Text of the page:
New York — Mayor Eric Adams defended his relationship with a restaurateur with a criminal history from a money laundering case, calling it an example of mentoring someone with a troubled past.

As POLITICO reported, Adams is close friends with Zhan “Johnny” Petrosyants, who often keeps watch as the mayor holds court at the upscale Midtown restaurant Osteria La Baia.

“Yes, I’m going to talk with people who have stumbled and fell,” Adams said Monday at an unrelated City Hall press conference when asked about his relationship with Petrosyants. “Because I’m perfectly imperfect, and this is a city made up of perfectly imperfect people.”

Petrosyants was charged in a money laundering case in federal court eight years ago. He and his twin brother, Robert, were indicted on 11 counts for taking part in a check-cashing scheme that involved medical billing companies. Johnny Petrosyants pleaded guilty to one of those counts and was sentenced to probation and community service, while his brother was sentenced to six months in federal prison.

Adams said the checkered past is no reason for the mayor not to associate with the restaurateur.

“I don’t know if you know it, but I have a criminal history. I was arrested as a 15-year-old,” he said, referencing a teenage arrest for trespassing after which he has described being beaten by police. “And the public said, ‘Eric, you turned your life around and we want to vote for you as mayor.’ You, all of you know how I am about giving people an opportunity. I mentor people everyday. You would be surprised at the types of people that I mentor and put them back on track with their lives.”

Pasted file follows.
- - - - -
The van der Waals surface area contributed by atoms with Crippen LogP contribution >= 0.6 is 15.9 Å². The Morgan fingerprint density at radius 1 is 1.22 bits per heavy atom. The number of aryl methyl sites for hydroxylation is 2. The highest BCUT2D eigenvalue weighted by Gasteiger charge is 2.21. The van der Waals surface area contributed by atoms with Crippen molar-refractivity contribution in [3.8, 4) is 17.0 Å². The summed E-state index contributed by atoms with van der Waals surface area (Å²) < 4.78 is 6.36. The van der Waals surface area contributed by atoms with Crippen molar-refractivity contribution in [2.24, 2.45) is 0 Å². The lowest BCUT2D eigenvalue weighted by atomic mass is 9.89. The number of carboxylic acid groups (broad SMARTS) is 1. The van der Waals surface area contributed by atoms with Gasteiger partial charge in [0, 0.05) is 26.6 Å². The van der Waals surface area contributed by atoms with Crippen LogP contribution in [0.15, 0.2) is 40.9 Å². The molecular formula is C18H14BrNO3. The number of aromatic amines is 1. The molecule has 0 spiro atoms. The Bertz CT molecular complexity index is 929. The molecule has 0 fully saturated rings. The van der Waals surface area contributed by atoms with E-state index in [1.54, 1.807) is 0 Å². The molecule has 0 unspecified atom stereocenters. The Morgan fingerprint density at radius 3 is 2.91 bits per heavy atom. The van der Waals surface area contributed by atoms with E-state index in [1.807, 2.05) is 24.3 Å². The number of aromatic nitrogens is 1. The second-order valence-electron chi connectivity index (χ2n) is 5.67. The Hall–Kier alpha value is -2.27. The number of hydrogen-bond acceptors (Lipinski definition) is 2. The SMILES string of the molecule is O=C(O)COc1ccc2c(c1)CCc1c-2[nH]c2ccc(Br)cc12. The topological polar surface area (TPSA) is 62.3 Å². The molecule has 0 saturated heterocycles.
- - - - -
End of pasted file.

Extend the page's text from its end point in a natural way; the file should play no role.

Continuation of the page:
Adams and Petrosyants talk frequently and spend extensive time together, dining at restaurants and hobnobbing at clubs such as the exclusive Zero Bond in Noho, according to people familiar with their habits. Adams sometimes spends the night at Petrosyants’ Midtown condo in Trump World Tower, according to sources, although a spokesperson denied that the mayor ever stays over at the apartment.

Adams said it would be wrong to freeze his pal out because of his criminal history.

“If you inherit the belief that because someone did something, they should be discarded forever, that is going to impact predominantly Black and brown young men. Not acceptable,” he said.

Petrosyants is white.

“I’m going to be there to sit down and mentor people throughout my entire time as mayor. I did it as a state senator. And I did it as a police officer.”

Read more:

Get your custom MOON reading